How will Paul Ryan’s former black girlfriend factor into the election?
posted at 1:13 pm on August 22, 2012 by Howard Portnoy
On April 30 of this year, conservative writer Naomi Schaefer Riley took aim in print at the field of black studies. In a post at The Chronicle of Higher Education’s Brainstorm blog, she opined:
You’ll have to forgive the lateness but I just got around to reading The Chronicle’s recent piece on the young guns of black studies. If ever there were a case for eliminating the discipline, the sidebar explaining some of the dissertations being offered by the best and the brightest of black-studies graduate students has made it. What a collection of left-wing victimization claptrap. The best that can be said of these topics is that they’re so irrelevant no one will ever look at them.
She went on to offer specifics, but that opening paragraph likely provided all the rope readers of the liberal publication needed. Some 6,500 of them signed a petition calling for Riley’s dismissal. A week later, after initially asking for a healthy debate and even publishing a rebuttal by three of the dissertation authors, the Chronicle’s editor, Liz McMillen unhealthfully capitulated. She announced Riley’s termination in a contrite note to readers. So much for freedom of speech.
But the really interesting part of the story was the comments section, where a number of readers insisted that firing wasn’t enough for Riley. One wrote that she needed to be “re-educated” by being forced to “spend more time around African-Americans.” That shouldn’t be a tall order for Riley, whose husband—Wall Street Journal columnist Jason Riley—is black.
Well, at least his skin is black. Riley, like his wife, is conservative and therefore gets painted with the same broad brush as Thomas Sowell and Clarence Thomas, who are denounced in one of the dissertations because of their hostile political views.
All of which brings us to GOP vice presidential hopeful Paul Ryan’s dating history. It has been reported at several websites, including the Daily News blog The Rumble, that Ryan had a black “college sweetheart.” The quoted phrase is the term used by Keli Goff of The Root, who seems to be the ultimate source of the claim.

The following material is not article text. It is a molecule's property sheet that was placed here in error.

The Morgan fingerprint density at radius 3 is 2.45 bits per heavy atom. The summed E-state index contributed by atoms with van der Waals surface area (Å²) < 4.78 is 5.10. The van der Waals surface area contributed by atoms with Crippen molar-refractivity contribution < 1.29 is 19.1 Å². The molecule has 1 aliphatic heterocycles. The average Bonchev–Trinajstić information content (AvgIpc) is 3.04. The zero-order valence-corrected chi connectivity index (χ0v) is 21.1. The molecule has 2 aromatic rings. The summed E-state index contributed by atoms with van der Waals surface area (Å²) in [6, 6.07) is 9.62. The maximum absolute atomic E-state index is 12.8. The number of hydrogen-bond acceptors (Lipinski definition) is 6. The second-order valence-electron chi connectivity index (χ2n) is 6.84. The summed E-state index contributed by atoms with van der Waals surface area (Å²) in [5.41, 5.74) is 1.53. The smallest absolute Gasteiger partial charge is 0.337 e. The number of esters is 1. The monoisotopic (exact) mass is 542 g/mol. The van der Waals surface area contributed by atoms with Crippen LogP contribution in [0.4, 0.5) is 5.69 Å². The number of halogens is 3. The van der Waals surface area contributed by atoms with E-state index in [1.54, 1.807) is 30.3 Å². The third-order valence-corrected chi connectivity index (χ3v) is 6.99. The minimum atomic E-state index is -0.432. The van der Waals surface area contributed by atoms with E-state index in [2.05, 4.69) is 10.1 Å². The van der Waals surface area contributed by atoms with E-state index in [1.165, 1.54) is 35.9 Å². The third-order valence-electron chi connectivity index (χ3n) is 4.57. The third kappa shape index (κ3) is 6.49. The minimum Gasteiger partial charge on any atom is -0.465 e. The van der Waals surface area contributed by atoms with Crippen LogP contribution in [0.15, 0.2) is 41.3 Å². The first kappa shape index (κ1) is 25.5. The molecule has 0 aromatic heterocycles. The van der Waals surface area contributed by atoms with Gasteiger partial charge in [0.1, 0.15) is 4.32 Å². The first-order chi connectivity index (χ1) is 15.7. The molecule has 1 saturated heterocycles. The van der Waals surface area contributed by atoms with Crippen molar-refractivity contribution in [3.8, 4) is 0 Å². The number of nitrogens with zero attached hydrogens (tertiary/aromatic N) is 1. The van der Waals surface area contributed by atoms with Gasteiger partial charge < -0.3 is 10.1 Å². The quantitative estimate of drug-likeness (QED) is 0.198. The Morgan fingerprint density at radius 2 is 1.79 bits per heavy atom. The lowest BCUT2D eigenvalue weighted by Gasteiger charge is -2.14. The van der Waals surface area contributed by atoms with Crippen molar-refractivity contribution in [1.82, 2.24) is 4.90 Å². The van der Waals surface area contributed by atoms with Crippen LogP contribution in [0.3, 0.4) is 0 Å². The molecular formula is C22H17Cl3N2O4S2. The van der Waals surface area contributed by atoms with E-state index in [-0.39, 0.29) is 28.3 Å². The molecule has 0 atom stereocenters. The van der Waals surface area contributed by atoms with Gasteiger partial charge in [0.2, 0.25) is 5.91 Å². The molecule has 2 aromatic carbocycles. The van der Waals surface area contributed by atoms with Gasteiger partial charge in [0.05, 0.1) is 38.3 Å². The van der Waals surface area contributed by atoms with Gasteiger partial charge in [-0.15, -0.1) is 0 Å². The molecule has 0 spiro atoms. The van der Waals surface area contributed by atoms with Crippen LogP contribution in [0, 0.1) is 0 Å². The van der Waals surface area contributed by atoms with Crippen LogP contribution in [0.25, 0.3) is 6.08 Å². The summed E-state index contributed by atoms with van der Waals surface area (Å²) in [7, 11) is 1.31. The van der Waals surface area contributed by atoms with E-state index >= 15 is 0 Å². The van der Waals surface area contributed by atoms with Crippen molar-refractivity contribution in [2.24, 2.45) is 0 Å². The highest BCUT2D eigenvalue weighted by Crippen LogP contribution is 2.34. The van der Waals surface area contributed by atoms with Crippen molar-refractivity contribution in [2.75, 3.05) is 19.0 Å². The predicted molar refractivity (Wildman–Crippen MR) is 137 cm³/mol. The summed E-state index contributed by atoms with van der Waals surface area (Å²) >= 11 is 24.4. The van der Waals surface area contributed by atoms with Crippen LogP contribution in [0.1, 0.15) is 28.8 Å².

Goff (who also reports that Ryan’s sister-in-law is black) doesn’t provide any information about the young woman or the alleged relationship. She does get right to what she considers to be the “million-dollar question”:
Is the fact that Ryan has dated interracially a noteworthy detail to consider when analyzing his politics and policies?
Goff could have answered the question to her own satisfaction if she had bothered to investigate the girlfriend’s political leanings. That information will surely come out in time anyway if the allegation is true. If the former girlfriend is black in the manner of the aforementioned Justice Thomas or Mssrs. Sowell and Riley, then Goff might refer you back to an earlier column of hers titled “What We Know About Paul Ryan and Blacks.” Among the things she claims to “know” is that Ryan “has a dismal record on civil rights” (the NAACP says so), and that he “doesn’t appear to be a fan of the poor.” The basis of this second assertion is an article at The Examiner noting that (1) Ryan is a self-described fan of the writings Ayn Rand and (2) that Rand had no use for altruism. Again, if Goff had bothered to do her homework, she would have discovered that Ryan’s admiration for Rand is limited to her “articulating the pitfalls of statism and collectivism.” He told Politico that he openly rejects Rand’s philosophy.
The answer to the question that forms the title of this post would appear to be that the black girlfriend story, if borne out, will have no impact on Ryan’s standing among liberals, even if the woman turns out to be a militant progressive herself. Goff makes that clear at the end of her article:
If you want to know where a politician’s heart lies when it comes to a particular community, it may be best to look at that person’s policies—such as his or her record on civil rights—rather than personal relationships.
Paul Ryan, in other words, is damned if he did and damned if he didn’t.
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